The situation does require further investigation as to why the heat pump is not working, but the information provided here is not enough to make a proper diagnosis. That will require someone to put their test equipment on the unit. The home owner can switch the thermostat to AUX HEAT in the meantime and it will keep the house at the set temperature, but it will be very expensive to leave it that way for too long.
So you notice your house is too cold or too hot. You glide over to your thermostat to adjust the temperature and notice it is blank.
As you start to panic, your mind immediately jumps into action and thinks about what to do next. Then the fear sets in. Who can I call? who can I trust? Can I do this myself? Will I end up on NBC’s Dateline?
Well, don’t panic just yet. There are several good reasons the power has gone out to your thermostat and several of them are warning signs of something major. But there are also some very minor reasons as well. Lets start from the easy fixes first and move up to the major fixes.
- A wire has come loose from the thermostat. The thermostat runs off of 24 volts supplied by the furnace or air handler. If the thermostat wire has come loose behind the thermostat, just remove the front panel and inspect the wires in the connections to the back panel.
- Now given that those connections are all good, lets move on to a loose connection at the furnace or air handler. You may see some loose wires or a wire has fallen out of the wire nut at the furnace. That can cut the power to the thermostat since the furnace or air handler supplies the power for the thermostat.
- If those wires are good, then look to see if the power to the furnace has been turned off or a breaker has been tripped. Do not reset a breaker as there is a danger if the system has shorted out. But a light switch can be turned on for furnaces without worry.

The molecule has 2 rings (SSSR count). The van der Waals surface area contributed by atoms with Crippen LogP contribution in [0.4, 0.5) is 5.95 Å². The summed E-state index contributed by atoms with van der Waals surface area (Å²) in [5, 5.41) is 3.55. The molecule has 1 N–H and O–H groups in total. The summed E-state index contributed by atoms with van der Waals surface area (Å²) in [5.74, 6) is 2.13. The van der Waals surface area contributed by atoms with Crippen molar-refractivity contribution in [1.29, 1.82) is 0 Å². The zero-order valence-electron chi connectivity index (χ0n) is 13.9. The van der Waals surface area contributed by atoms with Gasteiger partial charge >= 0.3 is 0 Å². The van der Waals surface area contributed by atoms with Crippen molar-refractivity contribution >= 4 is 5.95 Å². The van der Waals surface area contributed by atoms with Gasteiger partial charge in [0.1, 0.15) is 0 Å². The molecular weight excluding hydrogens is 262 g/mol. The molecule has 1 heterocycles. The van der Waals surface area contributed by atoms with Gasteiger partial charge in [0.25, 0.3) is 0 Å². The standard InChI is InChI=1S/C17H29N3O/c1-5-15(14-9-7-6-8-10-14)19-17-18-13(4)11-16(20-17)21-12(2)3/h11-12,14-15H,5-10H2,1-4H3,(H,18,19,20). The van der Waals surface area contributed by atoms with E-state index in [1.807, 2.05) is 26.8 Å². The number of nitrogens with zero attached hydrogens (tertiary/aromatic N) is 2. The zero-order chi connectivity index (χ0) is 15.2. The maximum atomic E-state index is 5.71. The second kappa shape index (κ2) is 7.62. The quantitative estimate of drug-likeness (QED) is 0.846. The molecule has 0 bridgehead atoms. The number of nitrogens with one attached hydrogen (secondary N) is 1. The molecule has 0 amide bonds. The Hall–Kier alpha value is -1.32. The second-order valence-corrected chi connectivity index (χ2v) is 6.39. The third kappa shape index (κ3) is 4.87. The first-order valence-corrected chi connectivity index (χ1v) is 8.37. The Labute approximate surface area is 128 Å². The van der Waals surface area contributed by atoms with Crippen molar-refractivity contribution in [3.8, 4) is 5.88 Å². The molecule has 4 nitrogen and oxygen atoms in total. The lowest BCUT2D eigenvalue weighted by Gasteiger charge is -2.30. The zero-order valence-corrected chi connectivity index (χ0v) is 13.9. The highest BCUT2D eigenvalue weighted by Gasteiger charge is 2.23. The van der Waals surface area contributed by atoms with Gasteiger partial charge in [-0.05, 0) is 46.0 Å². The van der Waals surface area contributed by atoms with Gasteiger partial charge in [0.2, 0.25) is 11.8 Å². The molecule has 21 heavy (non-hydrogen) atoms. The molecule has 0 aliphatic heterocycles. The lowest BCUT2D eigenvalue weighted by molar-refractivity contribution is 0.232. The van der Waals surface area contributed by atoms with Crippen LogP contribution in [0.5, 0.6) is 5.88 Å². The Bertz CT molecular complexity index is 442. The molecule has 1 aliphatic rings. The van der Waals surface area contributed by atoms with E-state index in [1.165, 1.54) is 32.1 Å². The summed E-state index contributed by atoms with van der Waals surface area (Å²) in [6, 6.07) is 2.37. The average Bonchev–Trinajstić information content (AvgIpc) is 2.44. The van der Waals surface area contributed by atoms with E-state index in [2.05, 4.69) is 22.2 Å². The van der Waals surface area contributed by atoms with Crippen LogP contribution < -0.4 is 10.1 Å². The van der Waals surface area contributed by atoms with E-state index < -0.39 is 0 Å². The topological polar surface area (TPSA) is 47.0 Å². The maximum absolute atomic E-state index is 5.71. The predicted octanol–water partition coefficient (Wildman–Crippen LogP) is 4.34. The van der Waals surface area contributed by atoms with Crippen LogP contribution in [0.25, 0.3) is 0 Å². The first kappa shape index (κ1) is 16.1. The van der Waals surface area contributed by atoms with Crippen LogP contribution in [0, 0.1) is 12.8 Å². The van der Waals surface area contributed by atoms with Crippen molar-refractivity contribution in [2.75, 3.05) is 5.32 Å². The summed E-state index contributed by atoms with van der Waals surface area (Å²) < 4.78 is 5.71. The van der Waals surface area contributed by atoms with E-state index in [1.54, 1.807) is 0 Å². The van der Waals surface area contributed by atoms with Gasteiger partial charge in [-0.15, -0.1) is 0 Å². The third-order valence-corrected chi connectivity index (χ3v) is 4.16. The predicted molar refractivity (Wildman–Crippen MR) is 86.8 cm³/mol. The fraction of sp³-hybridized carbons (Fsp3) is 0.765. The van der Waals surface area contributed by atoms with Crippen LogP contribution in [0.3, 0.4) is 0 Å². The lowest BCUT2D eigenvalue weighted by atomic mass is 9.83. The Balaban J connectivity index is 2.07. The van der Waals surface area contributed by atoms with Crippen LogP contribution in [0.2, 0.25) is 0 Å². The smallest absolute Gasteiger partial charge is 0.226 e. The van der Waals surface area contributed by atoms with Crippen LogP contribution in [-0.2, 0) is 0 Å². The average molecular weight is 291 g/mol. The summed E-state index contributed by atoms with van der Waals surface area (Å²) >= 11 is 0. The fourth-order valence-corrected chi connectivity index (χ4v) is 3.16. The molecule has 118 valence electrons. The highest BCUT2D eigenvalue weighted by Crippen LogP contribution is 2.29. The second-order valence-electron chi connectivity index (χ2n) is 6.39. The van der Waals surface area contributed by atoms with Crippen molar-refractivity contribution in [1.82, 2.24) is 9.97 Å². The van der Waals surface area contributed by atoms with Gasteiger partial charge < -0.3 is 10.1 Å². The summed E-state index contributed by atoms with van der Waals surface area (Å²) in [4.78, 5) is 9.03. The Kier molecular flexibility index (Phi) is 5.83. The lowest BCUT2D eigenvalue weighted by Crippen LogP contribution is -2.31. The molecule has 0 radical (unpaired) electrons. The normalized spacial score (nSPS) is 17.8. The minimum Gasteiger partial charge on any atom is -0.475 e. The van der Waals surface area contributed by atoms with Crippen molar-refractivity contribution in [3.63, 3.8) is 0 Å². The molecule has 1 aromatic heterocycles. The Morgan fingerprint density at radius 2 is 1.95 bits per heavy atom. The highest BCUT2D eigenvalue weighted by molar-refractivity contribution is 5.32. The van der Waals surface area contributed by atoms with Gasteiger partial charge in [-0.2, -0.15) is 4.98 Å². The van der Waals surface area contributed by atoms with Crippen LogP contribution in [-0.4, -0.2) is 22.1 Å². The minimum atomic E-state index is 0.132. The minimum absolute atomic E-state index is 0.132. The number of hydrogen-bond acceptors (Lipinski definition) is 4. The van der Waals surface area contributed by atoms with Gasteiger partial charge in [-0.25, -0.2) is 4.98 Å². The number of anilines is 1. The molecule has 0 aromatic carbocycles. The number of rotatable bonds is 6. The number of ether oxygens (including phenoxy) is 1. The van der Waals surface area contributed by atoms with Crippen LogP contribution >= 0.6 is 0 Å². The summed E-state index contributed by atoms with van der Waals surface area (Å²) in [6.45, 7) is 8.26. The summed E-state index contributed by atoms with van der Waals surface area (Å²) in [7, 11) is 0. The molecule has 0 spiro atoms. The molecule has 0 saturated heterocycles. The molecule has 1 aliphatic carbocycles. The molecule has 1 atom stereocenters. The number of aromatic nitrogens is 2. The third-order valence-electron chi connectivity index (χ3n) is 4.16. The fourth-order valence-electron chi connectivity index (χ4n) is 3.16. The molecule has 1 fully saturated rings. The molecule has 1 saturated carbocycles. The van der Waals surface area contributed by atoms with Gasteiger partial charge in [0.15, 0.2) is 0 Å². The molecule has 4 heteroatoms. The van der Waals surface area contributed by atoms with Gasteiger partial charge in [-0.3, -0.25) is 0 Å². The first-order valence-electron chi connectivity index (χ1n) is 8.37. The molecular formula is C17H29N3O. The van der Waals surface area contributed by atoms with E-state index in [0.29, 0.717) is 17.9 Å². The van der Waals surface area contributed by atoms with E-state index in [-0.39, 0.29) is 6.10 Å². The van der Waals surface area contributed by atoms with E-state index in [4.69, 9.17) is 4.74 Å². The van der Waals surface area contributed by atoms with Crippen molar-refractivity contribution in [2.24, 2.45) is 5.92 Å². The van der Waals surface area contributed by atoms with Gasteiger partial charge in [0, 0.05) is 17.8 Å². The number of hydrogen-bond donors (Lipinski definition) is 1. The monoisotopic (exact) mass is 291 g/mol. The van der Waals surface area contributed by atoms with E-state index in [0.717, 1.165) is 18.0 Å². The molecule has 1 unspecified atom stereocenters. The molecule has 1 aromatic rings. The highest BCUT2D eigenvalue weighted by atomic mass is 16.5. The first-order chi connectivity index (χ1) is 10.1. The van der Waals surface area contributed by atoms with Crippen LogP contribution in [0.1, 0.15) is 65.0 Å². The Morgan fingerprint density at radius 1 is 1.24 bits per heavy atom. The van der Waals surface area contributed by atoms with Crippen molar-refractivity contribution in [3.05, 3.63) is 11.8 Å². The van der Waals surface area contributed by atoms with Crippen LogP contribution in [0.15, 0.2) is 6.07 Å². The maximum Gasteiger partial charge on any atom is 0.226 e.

- Maybe the switch and/or breakers all look good. Then the next possibility is a bad light switch for furnaces only (not heat pumps) This will require someone with experience to check and replace. But is relatively inexpensive. This point and the next two will require a trained technician and goes beyond the DIY stage.
- By now after all other possibilities have been exhausted, we get to the more serious repairs. Check to see if there is water in the drain pan under the AC coil or air handler. If so, you have a leak in the refrigerant and need it fixed. Topping off with Freon only delays the repair that is really needed and in harmful to the environment. This is where you need to call a reputable company with good reviews and highly recommended to come out and determine if it is a leak, where the leak is, and what is required to FIX the leak.
- If it isn’t a leak, then there are so many other possibilities that the technician you called for #5 will be helpful to identify the real reason the screen is blank.